Gold not a currency and doesn't pay interest? In Vietnam it is and does
Vietnam's Gold Habit Weighs Down Dong
By Tim Johnson
Financial Times, London
Wednesday, June 16, 2010
HANOI, Vietnam -- Buying 500 Vietnamese taels of gold, a large but not exceptional purchase equivalent to a little under 19 kilogrammes, takes more than 2.5 times that weight in local bank notes.
For purchases of that size, Bao Tin Minh Chau, a Hanoi gold dealer, offers complimentary armoured car service and home deliveries.
Per dollar of income, the Vietnamese consume more gold on average than anyone else on earth: in 2009, more than twice as much as Indians, 10 times as much as Chinese, and 44 times as much as Americans, according to World Gold Council data.
This heavy habit is creating concerns in the corridors of power by contributing to the country’s chronic trade deficit, as most gold is imported. This in turn adds to pressure on the dong, Vietnam's currency.
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The World Gold Council estimates that Vietnam's net imports of gold were worth $2.3 billion last year, or more than 20 per cent of the country's current account deficit. At the official exchange rate, the dong has lost almost 11 per cent of its value against the dollar since the beginning of last year, although it has become more stable over the past couple of months and the black market rate indicates that it would fall still further if the currency was allowed to float freely.
"People want to invest in gold because they believe that the dong is overvalued," says Do Xuan Quynh, a manager at Bao Tin Minh Chau.
Gold demand dropped by 37 per cent in 2009, partly as a result of the global slowdown and as investors sold off holdings into a rising market. But Mr Do believes that as the economy recovers, gold consumption could grow as much as 50 per cent this year.
"Demand is still growing because people don't believe in any other channel of investment," Mr Do says.
Speculative and largely unregulated margin trading in gold grew so rapidly -- trading volumes fluctuated between $1 billion and $1.5 billion a day late last year, as opposed to $200 million to $500 million a day on the dollar foreign exchange market -- that the government stepped in at the end of last year and ordered gold trading floors to close.
The feeding frenzy on the trading floors is symptomatic of a country where gold holds a unique emotional and economic significance.
Houses are frequently priced in gold, jewellers have illuminated signs displaying buy and sell rates on their walls -- bangles and chains are sold by weight, with little if any premium for the jewellers art -- and there are an astonishing number of streetside shops in Hanoi and Ho Chi Minh City selling safes.
In the run up to Tet, the Vietnamese new year which fell in February and is a time of traditional spending, Saigon Jewellery, the state-owned goldsmith that controls 40 per cent of the market, released 30,000 taels of gold a day (1,120kg) to satisfy demand.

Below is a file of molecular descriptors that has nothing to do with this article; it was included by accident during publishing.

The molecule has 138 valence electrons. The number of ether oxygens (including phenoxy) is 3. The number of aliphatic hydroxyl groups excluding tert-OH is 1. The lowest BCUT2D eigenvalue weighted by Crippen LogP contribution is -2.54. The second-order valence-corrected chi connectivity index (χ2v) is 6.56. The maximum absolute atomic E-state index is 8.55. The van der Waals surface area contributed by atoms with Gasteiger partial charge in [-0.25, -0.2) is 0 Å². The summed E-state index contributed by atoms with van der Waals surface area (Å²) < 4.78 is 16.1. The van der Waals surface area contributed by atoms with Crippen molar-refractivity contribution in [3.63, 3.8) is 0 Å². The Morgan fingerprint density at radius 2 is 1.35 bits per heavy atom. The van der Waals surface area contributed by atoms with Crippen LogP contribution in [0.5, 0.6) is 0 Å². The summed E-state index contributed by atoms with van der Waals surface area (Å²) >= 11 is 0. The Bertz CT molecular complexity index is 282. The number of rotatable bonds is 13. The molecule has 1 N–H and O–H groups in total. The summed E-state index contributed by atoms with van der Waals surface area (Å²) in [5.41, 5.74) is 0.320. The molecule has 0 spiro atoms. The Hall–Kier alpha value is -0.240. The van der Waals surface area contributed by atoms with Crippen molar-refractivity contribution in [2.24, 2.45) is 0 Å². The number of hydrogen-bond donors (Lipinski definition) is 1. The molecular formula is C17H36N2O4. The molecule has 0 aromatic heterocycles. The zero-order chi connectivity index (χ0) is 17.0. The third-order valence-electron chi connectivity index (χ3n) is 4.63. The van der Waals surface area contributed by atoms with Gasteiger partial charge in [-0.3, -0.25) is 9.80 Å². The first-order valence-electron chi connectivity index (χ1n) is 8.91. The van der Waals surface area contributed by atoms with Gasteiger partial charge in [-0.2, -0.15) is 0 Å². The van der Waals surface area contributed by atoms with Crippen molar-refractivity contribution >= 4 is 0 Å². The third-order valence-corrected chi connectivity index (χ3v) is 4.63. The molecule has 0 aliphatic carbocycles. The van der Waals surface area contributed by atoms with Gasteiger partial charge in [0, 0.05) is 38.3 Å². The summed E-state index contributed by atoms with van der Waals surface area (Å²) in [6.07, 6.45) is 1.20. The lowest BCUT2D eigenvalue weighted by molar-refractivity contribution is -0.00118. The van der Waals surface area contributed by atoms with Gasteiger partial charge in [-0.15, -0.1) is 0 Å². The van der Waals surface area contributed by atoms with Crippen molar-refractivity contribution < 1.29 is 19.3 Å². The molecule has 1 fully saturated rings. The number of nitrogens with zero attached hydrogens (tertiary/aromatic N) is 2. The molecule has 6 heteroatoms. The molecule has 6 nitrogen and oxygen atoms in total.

Gold is effectively a parallel currency, says Scott Robertson, a senior economist with Dragon Capital in Ho Chi Minh. "It is a form of savings, people transact in it and it earns interest on deposit," he says.
Many Vietnamese banks were offering 4.5 per cent interest by weight on gold deposits last year, 300 basis points above the rate they were offering for dollar deposits, and banks took in some $3 billion worth of gold deposits in 2009, more than double what they held the previous year.
There are no accurate surveys as to how much gold Vietnamese hold, but Mr Robertson estimates that "street gold," sums held outside the banking system, amounts to about $30 billion, or 29 per cent of gross domestic product, and more than triple the volume of "street dollars."
The wars and vast political upheavals that have ripped across Vietnamese society over the past six decades created a disposition toward assets that are liquid, portable, and hold their value independent of bureaucrats, Mr Robertson says.
But he also says that Vietnamese investors have become expert hedgers of their currency and of equity risks. He points out that there was a huge spike in gold imports in mid-2008, just before the world stumbled into the financial crisis, although he declines to say whether he thought the move was driven by good luck or good judgment.
Dollars are popular but have a number of shortcomings. Many Vietnamese have lingering memories of January 1996, when the US Treasury introduced new $100 bills and local currency dealers began refusing to accept older bills at par.
That is not the only problem. "Dollars fall apart in a highly humid environment. They go off," says Mr Robertson.
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